The 2014 Islamic State group [IS] crisis has affected Iraqi cities in different ways. Erbil, like much of the autonomous Kurdistan Region, was spared from the intense fighting, but there are signs of war and other recent conflicts all over the city.
A sizeable chunk of the population in the largely Assyrian Christian Ankawa suburb came to the area from the Nineveh Plains in 2014 when IS swept through the area. People from Baghdad escaped the chaos following the 2003 US invasion by coming to Erbil as well. Many are still here, despite Baghdad's improved security.
Now, with US President Donald Trump dialling up the pressure on Iran, there are talks of a new war in Iraq, given Iraq's proximity to Iran and the presence of both Iran-backed militias and US forces in the country.
Delvo Alibek, from Ankawa, does not want this to happen.
"Of course, if there's a war, it will destroy Iraq," he told The New Arab. At the same time, he thinks that Iran is a cause of problems in Iraq.
"There's been no stability in Iraq since Iran came," he said. "It became sectarian."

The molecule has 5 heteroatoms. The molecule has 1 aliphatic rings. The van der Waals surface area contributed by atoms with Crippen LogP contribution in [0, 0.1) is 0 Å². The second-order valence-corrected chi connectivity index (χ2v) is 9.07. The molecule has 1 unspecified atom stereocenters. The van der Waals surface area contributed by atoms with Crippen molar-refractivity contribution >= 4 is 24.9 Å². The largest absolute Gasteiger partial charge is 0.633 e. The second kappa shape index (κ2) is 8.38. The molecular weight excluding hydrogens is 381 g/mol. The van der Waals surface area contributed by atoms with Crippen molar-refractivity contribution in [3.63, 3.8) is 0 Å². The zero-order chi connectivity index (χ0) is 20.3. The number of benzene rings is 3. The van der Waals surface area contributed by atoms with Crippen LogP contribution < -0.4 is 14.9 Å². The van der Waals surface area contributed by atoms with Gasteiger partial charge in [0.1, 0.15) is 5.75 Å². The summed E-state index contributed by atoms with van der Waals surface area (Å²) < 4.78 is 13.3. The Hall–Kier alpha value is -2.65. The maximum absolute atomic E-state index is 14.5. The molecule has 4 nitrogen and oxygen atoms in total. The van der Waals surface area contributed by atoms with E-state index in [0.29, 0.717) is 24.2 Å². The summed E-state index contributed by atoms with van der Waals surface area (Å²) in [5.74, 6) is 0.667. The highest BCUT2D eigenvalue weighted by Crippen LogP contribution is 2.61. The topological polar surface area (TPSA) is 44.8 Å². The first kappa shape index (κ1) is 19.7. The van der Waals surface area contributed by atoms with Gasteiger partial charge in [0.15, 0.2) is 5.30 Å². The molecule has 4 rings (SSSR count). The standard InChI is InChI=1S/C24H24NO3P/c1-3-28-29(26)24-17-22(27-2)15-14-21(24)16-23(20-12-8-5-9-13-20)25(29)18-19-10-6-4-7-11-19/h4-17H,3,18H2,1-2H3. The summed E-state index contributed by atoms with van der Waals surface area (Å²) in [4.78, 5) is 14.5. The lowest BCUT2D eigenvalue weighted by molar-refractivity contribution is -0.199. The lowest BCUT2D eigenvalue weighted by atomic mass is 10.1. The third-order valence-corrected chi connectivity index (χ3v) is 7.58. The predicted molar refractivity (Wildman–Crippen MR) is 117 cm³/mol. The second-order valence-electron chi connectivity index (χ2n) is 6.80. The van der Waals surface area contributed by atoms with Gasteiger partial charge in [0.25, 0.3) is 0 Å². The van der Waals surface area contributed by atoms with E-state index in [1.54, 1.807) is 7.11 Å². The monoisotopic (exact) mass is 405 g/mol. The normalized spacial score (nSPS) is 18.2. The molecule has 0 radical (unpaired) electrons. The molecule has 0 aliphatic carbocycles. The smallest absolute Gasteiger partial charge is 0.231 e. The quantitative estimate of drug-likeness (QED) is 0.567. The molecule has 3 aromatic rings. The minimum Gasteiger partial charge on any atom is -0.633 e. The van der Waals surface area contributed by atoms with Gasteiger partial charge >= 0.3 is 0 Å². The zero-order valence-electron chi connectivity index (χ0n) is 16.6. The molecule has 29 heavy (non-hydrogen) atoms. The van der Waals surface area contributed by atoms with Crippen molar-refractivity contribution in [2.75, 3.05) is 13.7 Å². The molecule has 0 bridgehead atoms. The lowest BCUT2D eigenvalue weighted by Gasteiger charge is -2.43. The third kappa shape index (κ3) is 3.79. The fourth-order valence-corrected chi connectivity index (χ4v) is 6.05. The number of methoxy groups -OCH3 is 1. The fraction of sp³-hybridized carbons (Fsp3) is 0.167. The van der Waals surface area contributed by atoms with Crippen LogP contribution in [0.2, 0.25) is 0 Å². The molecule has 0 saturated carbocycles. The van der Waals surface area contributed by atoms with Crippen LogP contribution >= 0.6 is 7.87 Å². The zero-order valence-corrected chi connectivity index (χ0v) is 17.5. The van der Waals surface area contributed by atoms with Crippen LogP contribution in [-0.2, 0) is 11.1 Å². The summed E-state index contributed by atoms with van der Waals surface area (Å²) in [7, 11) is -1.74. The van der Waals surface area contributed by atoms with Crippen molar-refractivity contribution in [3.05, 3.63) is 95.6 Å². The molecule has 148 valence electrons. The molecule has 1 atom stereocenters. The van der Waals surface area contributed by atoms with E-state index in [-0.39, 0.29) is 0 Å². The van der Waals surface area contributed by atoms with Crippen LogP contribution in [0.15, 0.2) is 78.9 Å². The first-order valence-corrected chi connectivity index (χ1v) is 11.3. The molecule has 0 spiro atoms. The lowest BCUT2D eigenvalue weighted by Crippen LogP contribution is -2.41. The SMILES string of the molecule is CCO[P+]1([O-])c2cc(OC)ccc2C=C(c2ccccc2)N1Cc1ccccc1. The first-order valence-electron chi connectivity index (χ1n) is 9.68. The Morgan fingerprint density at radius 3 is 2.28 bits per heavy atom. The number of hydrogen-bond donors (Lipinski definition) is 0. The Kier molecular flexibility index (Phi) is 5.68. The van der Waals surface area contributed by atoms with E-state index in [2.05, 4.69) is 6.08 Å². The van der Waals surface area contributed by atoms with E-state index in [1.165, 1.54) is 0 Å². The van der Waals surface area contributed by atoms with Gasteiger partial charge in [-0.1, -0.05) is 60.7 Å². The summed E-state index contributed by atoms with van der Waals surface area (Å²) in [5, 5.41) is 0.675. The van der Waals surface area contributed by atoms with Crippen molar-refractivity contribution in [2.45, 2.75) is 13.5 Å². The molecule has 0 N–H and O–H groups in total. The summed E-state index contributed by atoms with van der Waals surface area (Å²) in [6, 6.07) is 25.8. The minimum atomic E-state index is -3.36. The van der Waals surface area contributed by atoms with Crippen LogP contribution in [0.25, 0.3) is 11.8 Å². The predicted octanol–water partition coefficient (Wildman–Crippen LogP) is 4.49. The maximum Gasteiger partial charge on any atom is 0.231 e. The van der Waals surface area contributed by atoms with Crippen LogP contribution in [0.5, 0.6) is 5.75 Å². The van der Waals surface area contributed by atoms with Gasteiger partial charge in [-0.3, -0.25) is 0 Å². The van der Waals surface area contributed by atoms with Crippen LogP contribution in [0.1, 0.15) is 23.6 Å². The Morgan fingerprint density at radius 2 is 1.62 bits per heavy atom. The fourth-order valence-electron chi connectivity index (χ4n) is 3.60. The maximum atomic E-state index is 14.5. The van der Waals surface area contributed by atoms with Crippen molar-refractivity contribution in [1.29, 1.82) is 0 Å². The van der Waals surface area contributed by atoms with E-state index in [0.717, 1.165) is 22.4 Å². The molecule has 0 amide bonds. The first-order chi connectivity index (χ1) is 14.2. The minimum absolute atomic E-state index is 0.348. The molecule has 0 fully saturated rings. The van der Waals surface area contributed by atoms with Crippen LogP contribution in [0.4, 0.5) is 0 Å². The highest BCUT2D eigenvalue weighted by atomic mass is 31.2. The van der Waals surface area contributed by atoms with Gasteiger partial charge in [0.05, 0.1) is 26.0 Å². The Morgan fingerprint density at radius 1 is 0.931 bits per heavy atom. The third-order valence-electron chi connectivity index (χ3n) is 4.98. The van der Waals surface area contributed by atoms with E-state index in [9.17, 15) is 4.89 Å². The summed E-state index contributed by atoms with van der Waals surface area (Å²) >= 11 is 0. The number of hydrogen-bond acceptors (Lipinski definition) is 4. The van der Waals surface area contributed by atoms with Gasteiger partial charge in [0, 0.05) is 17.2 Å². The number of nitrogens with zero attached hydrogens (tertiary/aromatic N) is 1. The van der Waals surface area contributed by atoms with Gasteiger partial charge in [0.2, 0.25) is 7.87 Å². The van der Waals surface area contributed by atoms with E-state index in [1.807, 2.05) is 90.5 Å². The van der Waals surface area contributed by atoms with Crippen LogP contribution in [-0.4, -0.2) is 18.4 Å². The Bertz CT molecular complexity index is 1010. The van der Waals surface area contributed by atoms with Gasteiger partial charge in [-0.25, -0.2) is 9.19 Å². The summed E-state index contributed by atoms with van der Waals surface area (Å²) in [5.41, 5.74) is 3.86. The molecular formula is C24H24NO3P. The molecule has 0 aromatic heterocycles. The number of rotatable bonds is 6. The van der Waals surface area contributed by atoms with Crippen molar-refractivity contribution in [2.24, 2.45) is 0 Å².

Many Iraqis believe an American war against Iran would hurt Iraq, but remain deeply against Iran's policies in the country at the same time and want them to stop.
Meanwhile, THE ECONOMIST offers "COMEBACK KURDS: Two years after a disastrous referendum, Iraq’s Kurds are prospering:"
In 2017 the enclave’s leaders reached for more, recklessly holding a referendum on independence, which passed overwhelmingly. The central government in Baghdad responded by booting Kurdish militias, known as the Peshmerga, out of oil-rich Kirkuk. It ended budgetary support for the regional government and, with the help of Turkey and Iran, closed its airspace and some border crossings. Western leaders abandoned the Kurds; foreigners fled the region. Masoud Barzani, Kurdistan’s humiliated president, resigned and left a power vacuum. Independence did not happen.